ISTANBUL/BERLIN (Reuters) - A delegation of German lawmakers visited Incirlik air base in southern Turkey on Wednesday, defusing a months-long row that had prevented them meeting troops serving in the coalition against Islamic State.
Karl Lamers, a member of Chancellor Angela Merkel’s conservative Christian Democrats, said the visit had paved the way for parliament to vote to extend the deployment of nearly 240 German troops stationed at the base.
“The Bundestag has got access to the troops and that means nothing stands in the way of an extension of the German military mission in December,” Lamers told the RND newspaper group.
Lawmakers had threatened to end the deployment when its mandate expires in December.
The German Air Force has kept Tornado surveillance jets and a refueling plane at Incirlik to contribute to the fight against Islamic State. The German soldiers are at Incirlik to help defend Turkish troops against possible attacks from Syria.
Turkey in June barred the politicians from the base in response to a resolution in the German parliament declaring the 1915 massacre of Armenians by Ottoman forces a genocide.
In July, Turkey briefly grounded coalition planes at Incirlik after an abortive military coup and amid concerns that rogue troops might try to flee the country from the base.
The U.S. Air Force has around 5,000 personnel at Incirlik, which serves as a hub for the U.S.-led coalition trying to defeat Islamic State over the borders in Syria and Iraq.
Merkel in September persuaded President Tayyip Erdogan to allow the parliamentarians to visit. Their trip is taking place with little publicity. Anadolu said it was closed to media.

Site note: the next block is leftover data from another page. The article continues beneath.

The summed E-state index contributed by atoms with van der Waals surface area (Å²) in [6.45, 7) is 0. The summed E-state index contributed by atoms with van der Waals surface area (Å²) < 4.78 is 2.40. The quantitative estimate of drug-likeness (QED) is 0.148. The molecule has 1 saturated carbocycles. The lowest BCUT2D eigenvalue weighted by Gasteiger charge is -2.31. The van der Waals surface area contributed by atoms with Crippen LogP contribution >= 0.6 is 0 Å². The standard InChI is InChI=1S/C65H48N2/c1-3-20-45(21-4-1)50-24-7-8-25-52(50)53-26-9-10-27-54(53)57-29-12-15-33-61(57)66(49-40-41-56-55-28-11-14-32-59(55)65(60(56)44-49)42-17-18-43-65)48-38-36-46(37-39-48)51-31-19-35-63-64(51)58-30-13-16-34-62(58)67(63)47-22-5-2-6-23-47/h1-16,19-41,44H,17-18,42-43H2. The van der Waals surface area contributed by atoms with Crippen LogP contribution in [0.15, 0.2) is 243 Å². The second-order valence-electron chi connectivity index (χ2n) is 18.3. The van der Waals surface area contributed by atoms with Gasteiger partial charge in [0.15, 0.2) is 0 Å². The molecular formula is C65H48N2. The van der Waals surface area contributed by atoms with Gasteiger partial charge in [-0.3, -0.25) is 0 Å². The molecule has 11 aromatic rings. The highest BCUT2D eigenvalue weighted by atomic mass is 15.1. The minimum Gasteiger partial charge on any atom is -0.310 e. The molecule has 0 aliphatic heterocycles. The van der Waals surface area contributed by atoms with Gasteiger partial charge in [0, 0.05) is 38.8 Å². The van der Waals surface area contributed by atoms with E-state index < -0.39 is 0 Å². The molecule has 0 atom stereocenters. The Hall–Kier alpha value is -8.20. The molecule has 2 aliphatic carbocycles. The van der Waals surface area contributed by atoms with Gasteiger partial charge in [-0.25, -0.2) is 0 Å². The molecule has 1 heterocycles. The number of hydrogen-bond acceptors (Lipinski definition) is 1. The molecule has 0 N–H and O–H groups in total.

Lamers said German lawmakers had an “open, honest” dialogue with Turkish officers and there were no restrictions on their ability to move around the base.
Another German lawmaker, Agnieszka Brugger, a member of the Green party, told RND housing facilities for the German troops at the base were not satisfactory. Germany plans to invest 58 million euros to improve infrastructure at the base, including new quarters for troops.
NATO allies Germany and Turkey have crossed swords in recent months over the flow of migrants to Europe through Turkey and German criticism of the Turkish response to the coup attempt, which has included a purge of security and civil service personnel and the arrests of more than 30,000 people.
German prosecutors said on Tuesday they had dropped an investigation of a comedian accused of offending a foreign leader after reciting an obscene poem about Erdogan on national television. Erdogan had filed a complaint against the comedian, Jan Boehmermann.
Boehmermann released a video on Twitter on Wednesday in which he welcomed the decision and called the situation “a big sad joke given what journalists, satirists and opposition figures have had to and continue to endure in Turkey.”
Writing by Ayla Jean Yackley and Daren Butler and Andrea Shalal in Berlin; Editing by Janet Lawrence